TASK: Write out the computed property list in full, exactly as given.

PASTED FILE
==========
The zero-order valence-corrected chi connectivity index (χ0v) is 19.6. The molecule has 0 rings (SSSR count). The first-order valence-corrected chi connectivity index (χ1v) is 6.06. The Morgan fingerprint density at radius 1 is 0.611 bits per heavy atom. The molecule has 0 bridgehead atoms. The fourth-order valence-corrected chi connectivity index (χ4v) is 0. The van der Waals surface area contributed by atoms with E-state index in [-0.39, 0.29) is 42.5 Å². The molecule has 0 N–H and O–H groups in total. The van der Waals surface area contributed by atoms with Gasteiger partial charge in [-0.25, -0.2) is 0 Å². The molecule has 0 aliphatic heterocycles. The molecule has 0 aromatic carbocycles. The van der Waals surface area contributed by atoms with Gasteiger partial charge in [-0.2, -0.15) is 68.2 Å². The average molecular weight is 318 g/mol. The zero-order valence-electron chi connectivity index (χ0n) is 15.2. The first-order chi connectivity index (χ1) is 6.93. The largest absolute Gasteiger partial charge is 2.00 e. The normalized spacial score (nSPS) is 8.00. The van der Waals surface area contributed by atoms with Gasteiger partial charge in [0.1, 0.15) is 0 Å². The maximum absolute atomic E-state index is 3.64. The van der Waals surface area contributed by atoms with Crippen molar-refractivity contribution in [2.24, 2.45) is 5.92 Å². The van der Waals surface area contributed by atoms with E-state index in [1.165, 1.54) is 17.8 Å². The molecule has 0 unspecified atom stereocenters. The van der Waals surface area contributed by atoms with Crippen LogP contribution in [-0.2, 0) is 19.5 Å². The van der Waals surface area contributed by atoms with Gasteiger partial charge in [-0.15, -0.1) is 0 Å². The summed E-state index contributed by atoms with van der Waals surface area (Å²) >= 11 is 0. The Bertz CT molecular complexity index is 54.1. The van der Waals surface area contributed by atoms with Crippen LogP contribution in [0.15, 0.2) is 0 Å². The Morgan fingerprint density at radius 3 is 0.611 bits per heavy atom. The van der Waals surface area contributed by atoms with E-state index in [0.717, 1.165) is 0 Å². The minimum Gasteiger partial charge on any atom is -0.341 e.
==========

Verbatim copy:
The zero-order valence-corrected chi connectivity index (χ0v) is 19.6. The molecule has 0 rings (SSSR count). The first-order valence-corrected chi connectivity index (χ1v) is 6.06. The Morgan fingerprint density at radius 1 is 0.611 bits per heavy atom. The molecule has 0 bridgehead atoms. The fourth-order valence-corrected chi connectivity index (χ4v) is 0. The van der Waals surface area contributed by atoms with E-state index in [-0.39, 0.29) is 42.5 Å². The molecule has 0 N–H and O–H groups in total. The van der Waals surface area contributed by atoms with Gasteiger partial charge in [-0.25, -0.2) is 0 Å². The molecule has 0 aliphatic heterocycles. The molecule has 0 aromatic carbocycles. The van der Waals surface area contributed by atoms with Gasteiger partial charge in [-0.2, -0.15) is 68.2 Å². The average molecular weight is 318 g/mol. The zero-order valence-electron chi connectivity index (χ0n) is 15.2. The first-order chi connectivity index (χ1) is 6.93. The largest absolute Gasteiger partial charge is 2.00 e. The normalized spacial score (nSPS) is 8.00. The van der Waals surface area contributed by atoms with Gasteiger partial charge in [0.1, 0.15) is 0 Å². The maximum absolute atomic E-state index is 3.64. The van der Waals surface area contributed by atoms with Crippen molar-refractivity contribution in [2.24, 2.45) is 5.92 Å². The van der Waals surface area contributed by atoms with E-state index in [1.165, 1.54) is 17.8 Å². The molecule has 0 unspecified atom stereocenters. The van der Waals surface area contributed by atoms with Crippen LogP contribution in [-0.2, 0) is 19.5 Å². The van der Waals surface area contributed by atoms with Gasteiger partial charge in [-0.15, -0.1) is 0 Å². The summed E-state index contributed by atoms with van der Waals surface area (Å²) >= 11 is 0. The Bertz CT molecular complexity index is 54.1. The van der Waals surface area contributed by atoms with Crippen LogP contribution in [0.15, 0.2) is 0 Å². The Morgan fingerprint density at radius 3 is 0.611 bits per heavy atom. The van der Waals surface area contributed by atoms with E-state index in [0.717, 1.165) is 0 Å². The minimum Gasteiger partial charge on any atom is -0.341 e.